In case you’re not up to speed, over 98% of all meat, dairy, and eggs produced in the US comes from factory farms. The conditions in these places are truly horrendous. Animals are crammed in spaces so tight they can’t turn around. They literally go insane, lying around all day and night in their own feces. They never see sunlight, have their beaks, horns and genitals cut off (without anesthetic) and are horribly abused by stressed and desensitized farm workers. We kill 10 billion animals for “food” a year in this country, that’s over 27 million animals a day. Most of those animals are birds, and all poultry (chickens, turkeys, ducks, and rabbits… yes, rabbits are considered poultry under the law) are excluded from the barely enforced Humane Slaughter Act.
Now, before you start at me with some “humane meat” “happy meat” bullshit please take note that ALL animals, whether they are raised in the nastiest of factory farms or grass-fed, free-range, blah blah blah, are all sent to the same slaughterhouses. That’s right, your organic steer is being sent to the same hell as a downer cow and will meet the same ghastly end. If you are a “humane meat” consumer, please take a moment and meditate on the whole concept of humane killing… bloody, fearful, struggling, screaming, despairing humane killing. It’s never pretty and it certainly isn’t “humane.”
There is a video making rounds on YouTube that shows a lone cow shaking in terror as she contemplates walking down the kill chute. She walks forward, then back. Animals can hear and smell the violence and death that awaits them. Their last moments are ones of abject horror and suffering. If you wouldn’t condemn your dog or cat to such a fate, how can you pay for others do it to these poor animals?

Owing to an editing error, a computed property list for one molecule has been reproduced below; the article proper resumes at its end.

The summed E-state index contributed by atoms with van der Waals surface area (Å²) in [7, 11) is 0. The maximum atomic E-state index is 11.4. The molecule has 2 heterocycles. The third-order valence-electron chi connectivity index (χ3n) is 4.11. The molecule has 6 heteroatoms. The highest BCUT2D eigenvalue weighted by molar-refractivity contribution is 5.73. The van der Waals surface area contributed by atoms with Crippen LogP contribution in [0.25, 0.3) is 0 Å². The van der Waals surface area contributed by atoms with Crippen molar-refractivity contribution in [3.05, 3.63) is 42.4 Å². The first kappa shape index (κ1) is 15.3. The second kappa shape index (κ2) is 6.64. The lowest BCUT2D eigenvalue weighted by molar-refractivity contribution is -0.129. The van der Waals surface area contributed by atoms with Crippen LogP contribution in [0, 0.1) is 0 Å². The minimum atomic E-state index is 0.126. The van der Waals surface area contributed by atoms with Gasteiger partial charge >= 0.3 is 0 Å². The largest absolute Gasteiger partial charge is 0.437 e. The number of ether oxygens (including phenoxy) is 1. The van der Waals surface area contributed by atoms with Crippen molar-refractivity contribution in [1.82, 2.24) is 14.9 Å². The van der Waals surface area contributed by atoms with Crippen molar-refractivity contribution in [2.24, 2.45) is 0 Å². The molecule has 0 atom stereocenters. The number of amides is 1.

So. When a vegan is talking to a meat-eater about these issues, he or she is not “preaching”, “trying to convert”, or any such thing. We’re not telling you what to eat. We’re telling you what you’re eating.
Since animals can’t speak a language humans can understand (though I think the screams and terrified moans that fill slaughterhouses should be pretty much universal – all living beings want to live) it’s up to us to tell their stories and inform people of the suffering that goes on conveniently out of the public eye.
If, as a meat-eater, being exposed to this reality bothers you, it is not the fault of the vegan. Lashing out or making up endless excuses doesn’t change the stark scientific fact that animals are suffering because of our taste buds. Your neatly packaged chicken breast, all wrapped in pristine plastic, was once part of an animal that felt fear and pain. It’s called responsibility and culpability, and we’re all to blame.